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Can DoD regain the technological edge?

Today's Defense Department is engaged in conflicts that range in domain, location, type and intensity, whether it's boots on the ground in the Middle East fighting the Islamic State or countering cyber adversaries. As leaders look to future missions, many – including the military's chief – hope to exploit leading technological innovation that has slipped away from the U.S. military.

Among Defense Secretary Ash Carter's consistent priorities is technological and workforce innovation, so much so that he earlier this year launched the Defense Innovation Unit in Silicon Valley in a big to bring some of the tech sector's agility and ingenuity into the military. The DIUx, as it's known, was announced in April, with many meetings – and, ostensibly, exchanges of ideas – between industry leaders and Pentagon officials taking place in the intervening months.

"When I started out in this business…all the technology of consequence, most of it, originated in the United States. And a great deal of it originated with the government. Now, neither of those is true anymore," Carter said Dec. 1 at an appearance at Harvard University. "We need to manage our workforce in defense the way thoughtful companies do today. We're not a company, we'll never be. We're a profession of arms, it's different. But that doesn't mean we can't learn."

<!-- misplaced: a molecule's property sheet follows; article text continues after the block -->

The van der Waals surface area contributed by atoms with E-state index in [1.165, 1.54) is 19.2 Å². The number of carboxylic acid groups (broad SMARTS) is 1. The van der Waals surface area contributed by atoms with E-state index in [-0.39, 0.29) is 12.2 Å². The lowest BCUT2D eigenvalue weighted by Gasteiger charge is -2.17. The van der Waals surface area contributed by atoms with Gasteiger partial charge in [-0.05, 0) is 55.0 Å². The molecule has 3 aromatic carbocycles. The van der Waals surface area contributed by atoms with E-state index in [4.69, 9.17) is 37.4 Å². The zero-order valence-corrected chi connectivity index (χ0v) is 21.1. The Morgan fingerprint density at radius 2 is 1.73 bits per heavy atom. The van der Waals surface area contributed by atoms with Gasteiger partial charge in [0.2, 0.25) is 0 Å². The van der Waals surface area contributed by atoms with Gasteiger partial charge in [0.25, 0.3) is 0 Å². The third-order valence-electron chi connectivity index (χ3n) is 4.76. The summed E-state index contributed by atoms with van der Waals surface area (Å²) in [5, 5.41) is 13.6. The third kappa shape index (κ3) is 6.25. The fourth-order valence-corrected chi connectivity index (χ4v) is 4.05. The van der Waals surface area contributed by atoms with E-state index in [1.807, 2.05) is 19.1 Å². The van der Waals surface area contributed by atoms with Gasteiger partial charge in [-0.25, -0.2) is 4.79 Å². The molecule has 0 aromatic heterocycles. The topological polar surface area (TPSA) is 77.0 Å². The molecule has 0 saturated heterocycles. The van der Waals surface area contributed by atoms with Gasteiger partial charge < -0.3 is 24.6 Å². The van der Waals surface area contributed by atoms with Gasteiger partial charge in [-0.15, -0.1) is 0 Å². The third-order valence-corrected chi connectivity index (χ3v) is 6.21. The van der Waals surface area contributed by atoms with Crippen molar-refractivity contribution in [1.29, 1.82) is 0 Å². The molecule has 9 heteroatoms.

That seems to be the goal for initiatives like the Centers for Science, Technology and Engineering Partnership – designed "to enhance [DoD] laboratories with innovative academic and industry partners in research and development activities" – which was just established in the 2016 National Defense Authorization Act. The 2016 NDAA also includes lab modernization programs, microlabs in working in concert with the Energy Department on matters related to national security and an emphasis on developing DoD's scientific and technical workforce.

There's also a requirement to work with the intelligence community to "jointly develop and implement a space science and technology strategy on a biennial basis.

If these efforts were as easy as just following the orders of legislative line items, the U.S. government, including the military, probably wouldn't be lagging behind other countries in science and technology. The new initiatives are a promising start, but they need momentum. One program aimed at that problem is I-Corps, a Silicon Valley initiative that was adopted and expanded by the National Science Foundation and is undergoing implementation across government agencies, including DoD and the IC.

I-Corps features "a rigorous entrepreneurship training program...for NSF-funded scientists and engineers, pairing them with business mentors for an intensive curriculum focused on discovering a truly demand-driven path from their lab work to a marketable product," according to a White House fact sheet.